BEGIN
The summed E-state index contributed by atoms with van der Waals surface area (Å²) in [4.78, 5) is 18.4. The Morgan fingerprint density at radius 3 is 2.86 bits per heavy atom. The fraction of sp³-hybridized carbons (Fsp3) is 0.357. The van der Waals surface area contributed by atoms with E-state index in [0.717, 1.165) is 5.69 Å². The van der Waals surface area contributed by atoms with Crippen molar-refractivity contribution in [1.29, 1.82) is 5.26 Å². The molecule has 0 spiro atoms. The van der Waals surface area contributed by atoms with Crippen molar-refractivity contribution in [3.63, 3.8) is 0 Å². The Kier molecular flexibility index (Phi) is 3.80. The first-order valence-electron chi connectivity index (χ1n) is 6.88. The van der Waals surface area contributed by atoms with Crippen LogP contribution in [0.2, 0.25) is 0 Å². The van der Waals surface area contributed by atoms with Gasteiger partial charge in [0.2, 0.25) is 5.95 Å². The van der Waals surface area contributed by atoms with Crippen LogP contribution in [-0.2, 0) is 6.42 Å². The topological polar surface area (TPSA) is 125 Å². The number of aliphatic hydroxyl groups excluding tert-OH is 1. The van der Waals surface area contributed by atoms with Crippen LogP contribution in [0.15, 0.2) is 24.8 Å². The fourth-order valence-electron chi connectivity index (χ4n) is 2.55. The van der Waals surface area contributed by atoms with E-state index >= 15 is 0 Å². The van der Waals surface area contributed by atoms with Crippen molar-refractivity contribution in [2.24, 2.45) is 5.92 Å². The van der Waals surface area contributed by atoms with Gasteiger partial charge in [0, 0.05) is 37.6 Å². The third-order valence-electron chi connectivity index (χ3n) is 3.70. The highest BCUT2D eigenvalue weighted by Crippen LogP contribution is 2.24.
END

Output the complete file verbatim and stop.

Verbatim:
The summed E-state index contributed by atoms with van der Waals surface area (Å²) in [4.78, 5) is 18.4. The Morgan fingerprint density at radius 3 is 2.86 bits per heavy atom. The fraction of sp³-hybridized carbons (Fsp3) is 0.357. The van der Waals surface area contributed by atoms with E-state index in [0.717, 1.165) is 5.69 Å². The van der Waals surface area contributed by atoms with Crippen molar-refractivity contribution in [1.29, 1.82) is 5.26 Å². The molecule has 0 spiro atoms. The van der Waals surface area contributed by atoms with Crippen molar-refractivity contribution in [3.63, 3.8) is 0 Å². The Kier molecular flexibility index (Phi) is 3.80. The first-order valence-electron chi connectivity index (χ1n) is 6.88. The van der Waals surface area contributed by atoms with Crippen LogP contribution in [0.2, 0.25) is 0 Å². The van der Waals surface area contributed by atoms with Gasteiger partial charge in [0.2, 0.25) is 5.95 Å². The van der Waals surface area contributed by atoms with Crippen LogP contribution in [-0.2, 0) is 6.42 Å². The topological polar surface area (TPSA) is 125 Å². The number of aliphatic hydroxyl groups excluding tert-OH is 1. The van der Waals surface area contributed by atoms with Crippen LogP contribution in [0.15, 0.2) is 24.8 Å². The fourth-order valence-electron chi connectivity index (χ4n) is 2.55. The van der Waals surface area contributed by atoms with E-state index >= 15 is 0 Å². The van der Waals surface area contributed by atoms with Crippen molar-refractivity contribution in [2.24, 2.45) is 5.92 Å². The van der Waals surface area contributed by atoms with Gasteiger partial charge in [0, 0.05) is 37.6 Å². The third-order valence-electron chi connectivity index (χ3n) is 3.70. The highest BCUT2D eigenvalue weighted by Crippen LogP contribution is 2.24.